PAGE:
The Windows’ Fault

Photo credit: Jan H. Andersen ("

Photo credit: Jan H. Andersen (

I believe these windows are a work of the wizards. They are playing tricks on my brain. My study desk faces the windows, and they keep calling my attention whenever I try to study for my college exams. And it’s the same old sight—men on their grumbling scooters and women haggling with hawkers. Sometimes there are funny little school kids, chirping like birds, throwing stones at the haunted house opposite my home and then running away with squeals of laughter. Then there are boring beautiful girls of my age and some college guys who find these giggling girls quite entertaining. I find it stupid.

Late in the afternoon, I stare at these college boys returning from classes, whizzing past on their sexy bikes, fooling around in groups, throwing stones at the haunted house and I wonder if they will ever grow up. Well, they are grown up, with nascent stubble on their jaws and broad shoulders. One of them is chatting with a girlfriend in a corner, holding hands, their bodies very close, making me jealous. I want to be close to him. I want to hold his hand. Why ? Stupid feelings! In fact, stupid windows. I should keep them closed. I go back to memorising laws of gravity. But my heart wonders about laws of attraction.

Another day, I am trying to draw a dissected cockroach, but it looks less biological and more comical. As if in mock applause, the windows are banging loud and a strong wind is blowing outside. I stand up to shut them, but I get distracted by the sight of gray heavy clouds covering the sky. Curtains of rain start falling down. The sweet smell of the wet soil lingers and I hear some wolf-whistles from boys on the street. They are encouraging their friend who is trying to climb the wet walls of the haunted house. The climber’s flimsy white shirt and denims are drenched and he keeps slipping every now and then. His friends are betting on the existence of ghosts. If the climber disappears forever, it will prove the existence of ghosts. He reaches the top of the wall, hops into the balcony and disappears into a room. Some minutes later, he appears on the highest terrace, removes his wet translucent shirt and faces the sky. He spreads his arms and welcomes the rain falling on his broad chest, rolling down to his waist, in tiny streams over his skin, making me weak at the knees. His wet dark hair looks so beautiful. I should not feel such things about a boy. I am a boy. Something’s wrong with these windows. Fuck them. I shut them tightly and turn my back to them. I even close my eyes. But the rain continues to pour outside.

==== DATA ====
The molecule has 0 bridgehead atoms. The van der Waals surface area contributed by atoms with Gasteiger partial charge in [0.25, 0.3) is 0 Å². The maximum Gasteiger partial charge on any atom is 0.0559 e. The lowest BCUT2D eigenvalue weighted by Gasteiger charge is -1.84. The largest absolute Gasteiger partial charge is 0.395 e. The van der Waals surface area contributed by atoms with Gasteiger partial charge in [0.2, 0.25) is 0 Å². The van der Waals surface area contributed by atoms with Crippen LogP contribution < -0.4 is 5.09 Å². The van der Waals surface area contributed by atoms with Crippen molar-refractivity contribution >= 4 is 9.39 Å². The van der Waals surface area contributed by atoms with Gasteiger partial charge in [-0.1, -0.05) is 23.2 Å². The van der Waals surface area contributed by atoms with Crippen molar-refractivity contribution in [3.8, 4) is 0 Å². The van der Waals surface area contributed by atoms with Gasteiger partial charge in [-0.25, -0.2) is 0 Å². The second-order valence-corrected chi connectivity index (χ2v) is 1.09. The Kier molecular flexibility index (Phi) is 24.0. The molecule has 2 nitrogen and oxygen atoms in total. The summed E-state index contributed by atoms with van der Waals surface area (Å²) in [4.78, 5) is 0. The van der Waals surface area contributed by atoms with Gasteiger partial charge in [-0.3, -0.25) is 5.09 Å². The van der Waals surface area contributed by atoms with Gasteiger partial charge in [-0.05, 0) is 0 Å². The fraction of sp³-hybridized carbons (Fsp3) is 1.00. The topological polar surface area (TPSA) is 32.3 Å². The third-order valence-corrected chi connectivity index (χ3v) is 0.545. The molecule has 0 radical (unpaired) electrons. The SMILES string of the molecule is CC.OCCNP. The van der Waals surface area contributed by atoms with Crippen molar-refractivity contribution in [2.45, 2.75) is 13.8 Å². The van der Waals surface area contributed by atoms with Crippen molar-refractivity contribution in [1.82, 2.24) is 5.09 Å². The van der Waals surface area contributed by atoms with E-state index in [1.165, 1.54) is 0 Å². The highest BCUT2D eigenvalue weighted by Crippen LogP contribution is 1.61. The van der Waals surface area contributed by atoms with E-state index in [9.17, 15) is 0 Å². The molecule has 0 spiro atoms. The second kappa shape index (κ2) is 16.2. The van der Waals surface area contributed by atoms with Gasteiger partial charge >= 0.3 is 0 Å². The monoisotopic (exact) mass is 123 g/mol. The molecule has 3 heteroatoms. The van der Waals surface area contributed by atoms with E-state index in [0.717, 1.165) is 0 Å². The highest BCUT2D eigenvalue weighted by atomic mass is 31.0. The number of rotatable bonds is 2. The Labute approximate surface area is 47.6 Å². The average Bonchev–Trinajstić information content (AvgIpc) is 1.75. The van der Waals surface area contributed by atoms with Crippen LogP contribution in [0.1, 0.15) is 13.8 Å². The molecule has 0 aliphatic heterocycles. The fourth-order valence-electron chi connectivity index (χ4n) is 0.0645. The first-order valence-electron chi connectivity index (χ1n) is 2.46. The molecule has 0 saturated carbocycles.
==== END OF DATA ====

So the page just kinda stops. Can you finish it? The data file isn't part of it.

It’s past midnight, and there’s a tug-of-war between my bed and this last sum from the math exercise. I’ve almost solved it, but my eyes are droopy. I get up from the desk, switch off the lights, and the magic windows surprise me with a beam of moonlight on my bed. Strange. I turn around to see the full moon casting a colourful halo through the thin layer of clouds. There are sounds of laughter and I stand on my toes to peep out of the window into the moon-lit darkness. I see two boys, strolling down the street, making funny noises, using slang language, playfully punching each other, laughing… in other words, living. I do have many friends. But I want someone closer, someone more than a friend… a boyfriend ?

An exhausted whispered “Why ?” escapes my lips. I want to know why I feel this way. For a long time, I hear no answer. I drop onto the bed.

The night breeze sings, the windows creak. They lull me to sleep. I dream of him—we are going on a long drive on that sexy bike, speeding against the howling wind. We fall forward into mid air, rolling weightlessly upward, the world spinning around us. My math book in his hand, and he explains to me how I messed up the last problem. But my eyes are fixed on his dark hair shining golden in the setting sun. He closes the book, he looks into my eyes, his eyes smile. And my heart stops.

As I smile in my sleep, I know it’s not my fault. That I like boys. It’s the windows’ fault.